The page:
Cooking Up Change in the Himalayas: Experimental Evidence on Cookstove Promotion

September 2016—S.K. Pattanayak, M.A. Jeuland, J.J. Lewis, V. Bhojvaid, N. Brooks, A. Kar, L. Morrison, O. Patange, L. Lipinski, N. Ramanathan, I.H. Rehman, R. Thadani, F. Usmani, M. Vora, V. Ramanathan

Improved cookstoves can potentially deliver triple wins by improving household health, particularly for women cooks and their children, by preserving local forests and air quality, and by mitigating global climate change impacts. Despite these promises, cleaner cooking technologies have run into major translation challenges, and there is growing pessimism about the potential for their successful diffusion, dissemination and adoption in rural areas. We report on a 3 year study from the central Himalayan region of India that challenges this pessimism. Our study applied mixed methods that combined expert solicitation, focus groups, baseline surveys, and extensive piloting to define an experimental intervention. Household in the intervention arm (762 households selected randomly from a larger sample of 1,051 households) received a package of information, demonstration, financing, and one of three randomized rebate amounts, which were delivered conditional on use of a purchased stove. The control arm (289 households) received nothing. All treatment households were given a choice of two stoves – one electric coil stove, the other a natural draft rocket stove – that were similar in price. Follow-up measurements revealed that this multipronged demand promotion strategy led to 52% of treatment households purchasing an improved cook stoves (ICS) (compared to 0% purchase of these stoves among control households). Furthermore, sales were higher (a) for electric stoves than natural draft stoves, and (b) when higher rebates were offered. We also found that households in the treatment group reduced solid fuel consumption by 1-2 kg/day on average and lowered time spent collecting solid fuel by 10-30 minutes per day. Without including the emissions from electric stoves, the reduction in biomass fuel use translates into emissions savings that are worth $0.34 (with only Kyoto protocol pollutants) and $1.35 (accounting for black carbon, organic carbon, and carbon monoxide emissions) per household per month. Although these findings point to a high latent demand for ICS, this demand is unfortunately not matched by a robust supply chain, as evidenced by the complete lack of adoption of similar technologies in the control group. Nevertheless the study provides several valuable lessons and we conclude with some recommendations related to the challenges of scaling up sustained use of improved energy products in rural settings.

Priority for the Worst Off and the Social Cost of Carbon

August 2016Matthew Adler, David Anthoff, Valentina Bosetti, Greg Garner,Klaus Keller, and Nicolas Treich

The social cost of carbon (SCC) is a monetary measure of the harms from carbon emissions. Specifically, it is the reduction in current consumption that produces a loss in social welfare equivalent to that caused by the emission of a ton of CO2. The standard approach is to calculate the SCC using a discounted-utilitarian social welfare function (SWF)—one that simply adds up the well-being numbers (utilities) of individuals, as discounted by a weighting factor that decreases with time. The discounted-utilitarian SWF has been criticized both for ignoring the distribution of well-being and for including an arbitrary preference for earlier generations. Here, we use a prioritarian SWF, with no time-discount factor, to calculate the SCC in the integrated assessment model RICE. Prioritarianism is a well-developed concept in ethics and theoretical welfare economics, but has thus far been little used in climate scholarship. The core idea is to give greater weight to well-being changes affecting worse-off individuals. We find substantial differences between the discounted-utilitarian and non-discounted prioritarian SCC.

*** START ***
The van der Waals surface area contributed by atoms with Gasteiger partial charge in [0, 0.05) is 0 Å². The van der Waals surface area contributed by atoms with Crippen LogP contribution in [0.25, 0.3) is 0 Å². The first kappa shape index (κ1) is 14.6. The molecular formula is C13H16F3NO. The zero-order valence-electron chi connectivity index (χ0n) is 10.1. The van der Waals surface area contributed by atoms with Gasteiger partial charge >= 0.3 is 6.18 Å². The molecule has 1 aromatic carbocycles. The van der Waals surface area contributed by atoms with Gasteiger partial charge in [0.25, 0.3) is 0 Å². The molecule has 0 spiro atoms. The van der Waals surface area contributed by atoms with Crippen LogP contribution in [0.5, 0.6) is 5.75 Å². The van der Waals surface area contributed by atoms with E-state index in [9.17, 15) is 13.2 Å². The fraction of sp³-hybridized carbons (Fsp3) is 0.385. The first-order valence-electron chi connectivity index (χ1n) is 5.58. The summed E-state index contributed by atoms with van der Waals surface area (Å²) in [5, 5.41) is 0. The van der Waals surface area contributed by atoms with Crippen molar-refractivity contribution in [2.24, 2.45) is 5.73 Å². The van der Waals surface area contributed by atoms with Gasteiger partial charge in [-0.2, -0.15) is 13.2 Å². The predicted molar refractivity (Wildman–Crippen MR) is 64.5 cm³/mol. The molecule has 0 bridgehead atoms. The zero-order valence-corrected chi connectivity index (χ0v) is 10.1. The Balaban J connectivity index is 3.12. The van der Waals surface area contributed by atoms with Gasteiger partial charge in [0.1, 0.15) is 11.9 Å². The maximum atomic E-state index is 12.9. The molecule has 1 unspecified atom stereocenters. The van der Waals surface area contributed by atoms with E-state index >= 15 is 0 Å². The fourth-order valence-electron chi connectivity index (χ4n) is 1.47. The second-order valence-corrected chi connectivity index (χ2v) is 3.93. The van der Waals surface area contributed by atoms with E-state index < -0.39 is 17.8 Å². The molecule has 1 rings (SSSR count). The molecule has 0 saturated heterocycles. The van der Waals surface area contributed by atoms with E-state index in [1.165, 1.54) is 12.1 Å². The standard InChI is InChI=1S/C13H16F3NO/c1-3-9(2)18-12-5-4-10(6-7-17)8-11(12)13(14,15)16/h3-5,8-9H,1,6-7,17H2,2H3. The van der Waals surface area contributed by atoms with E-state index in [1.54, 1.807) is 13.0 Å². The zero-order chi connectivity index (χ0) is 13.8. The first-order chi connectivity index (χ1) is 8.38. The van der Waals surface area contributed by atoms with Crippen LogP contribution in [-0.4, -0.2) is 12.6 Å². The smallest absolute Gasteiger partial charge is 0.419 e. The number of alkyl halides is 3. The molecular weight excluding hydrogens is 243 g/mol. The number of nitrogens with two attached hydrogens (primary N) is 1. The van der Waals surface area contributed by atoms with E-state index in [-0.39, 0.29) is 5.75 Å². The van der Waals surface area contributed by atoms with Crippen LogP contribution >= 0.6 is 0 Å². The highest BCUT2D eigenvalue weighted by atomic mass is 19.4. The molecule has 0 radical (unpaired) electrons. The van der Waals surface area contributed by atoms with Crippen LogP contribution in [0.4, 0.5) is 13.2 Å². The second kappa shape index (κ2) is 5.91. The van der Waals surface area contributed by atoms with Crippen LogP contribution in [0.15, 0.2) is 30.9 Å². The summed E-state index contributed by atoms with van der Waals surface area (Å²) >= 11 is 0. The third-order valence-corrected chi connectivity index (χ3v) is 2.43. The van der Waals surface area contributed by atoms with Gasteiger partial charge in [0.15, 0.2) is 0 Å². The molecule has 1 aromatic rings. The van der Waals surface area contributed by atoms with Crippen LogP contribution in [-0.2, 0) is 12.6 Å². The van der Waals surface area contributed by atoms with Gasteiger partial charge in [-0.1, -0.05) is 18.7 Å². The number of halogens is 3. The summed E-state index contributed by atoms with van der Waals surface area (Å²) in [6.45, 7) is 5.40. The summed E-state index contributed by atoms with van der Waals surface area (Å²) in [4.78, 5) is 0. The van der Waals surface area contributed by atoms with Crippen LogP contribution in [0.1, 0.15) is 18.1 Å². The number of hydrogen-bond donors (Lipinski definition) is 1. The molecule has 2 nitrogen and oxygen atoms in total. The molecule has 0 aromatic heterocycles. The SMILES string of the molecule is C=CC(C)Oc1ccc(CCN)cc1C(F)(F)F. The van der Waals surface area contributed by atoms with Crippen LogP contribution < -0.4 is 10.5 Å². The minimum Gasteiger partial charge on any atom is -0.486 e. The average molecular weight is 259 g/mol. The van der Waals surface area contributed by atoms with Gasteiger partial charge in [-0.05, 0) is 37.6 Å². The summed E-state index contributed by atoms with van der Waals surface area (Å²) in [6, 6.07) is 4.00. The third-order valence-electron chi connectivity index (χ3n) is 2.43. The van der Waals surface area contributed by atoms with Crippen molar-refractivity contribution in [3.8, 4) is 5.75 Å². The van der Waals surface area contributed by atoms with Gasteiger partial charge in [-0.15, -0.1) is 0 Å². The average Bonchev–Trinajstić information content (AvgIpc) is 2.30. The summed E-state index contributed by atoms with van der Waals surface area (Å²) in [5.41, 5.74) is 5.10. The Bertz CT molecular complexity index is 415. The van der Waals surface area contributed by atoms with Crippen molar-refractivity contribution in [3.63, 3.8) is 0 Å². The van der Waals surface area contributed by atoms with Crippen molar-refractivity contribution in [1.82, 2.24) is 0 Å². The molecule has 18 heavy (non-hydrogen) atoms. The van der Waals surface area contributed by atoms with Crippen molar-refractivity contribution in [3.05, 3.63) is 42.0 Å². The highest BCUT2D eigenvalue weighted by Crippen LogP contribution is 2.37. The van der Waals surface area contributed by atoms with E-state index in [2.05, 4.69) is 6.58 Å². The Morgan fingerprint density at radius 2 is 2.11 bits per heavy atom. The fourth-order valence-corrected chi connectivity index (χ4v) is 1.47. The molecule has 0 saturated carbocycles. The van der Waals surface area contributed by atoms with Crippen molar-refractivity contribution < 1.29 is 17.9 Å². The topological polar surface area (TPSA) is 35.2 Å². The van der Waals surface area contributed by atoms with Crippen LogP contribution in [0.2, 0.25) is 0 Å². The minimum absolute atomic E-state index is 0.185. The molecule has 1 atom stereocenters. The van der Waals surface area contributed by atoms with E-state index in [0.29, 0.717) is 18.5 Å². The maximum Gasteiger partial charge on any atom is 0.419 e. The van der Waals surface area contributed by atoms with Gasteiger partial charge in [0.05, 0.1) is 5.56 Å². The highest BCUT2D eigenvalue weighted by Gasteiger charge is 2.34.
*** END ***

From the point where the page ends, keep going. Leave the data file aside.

Intra-seasonal Behavior in Multispecies Catch Share Fisheries

April 2016—by Martin D. Smith, Frank Asche, Anna Birkenbach, Andreea Cojocaru, and Atle G. Guttormsen

Fishermen face multidimensional decisions: when to fish, what to target, and how much gear to deploy. Most bioeconomic models assume single-species fisheries with perfectly elastic demand and focus on inter-seasonal dynamics. In real-world fisheries, vessels hold quotas for multiple species with heterogeneous biological or market conditions that vary intra-seasonally. This paper generates predictions about within-season behavior in multispecies catch share fisheries, accounting for stock aggregations, effort constraints, and downward-sloping demand. Results show variation in harvest patterns, including season length, acceleration or delay of harvests, and sequencing of individual species harvests. Harvest patterns are consistent with those observed in Norwegian multispecies groundfish fisheries.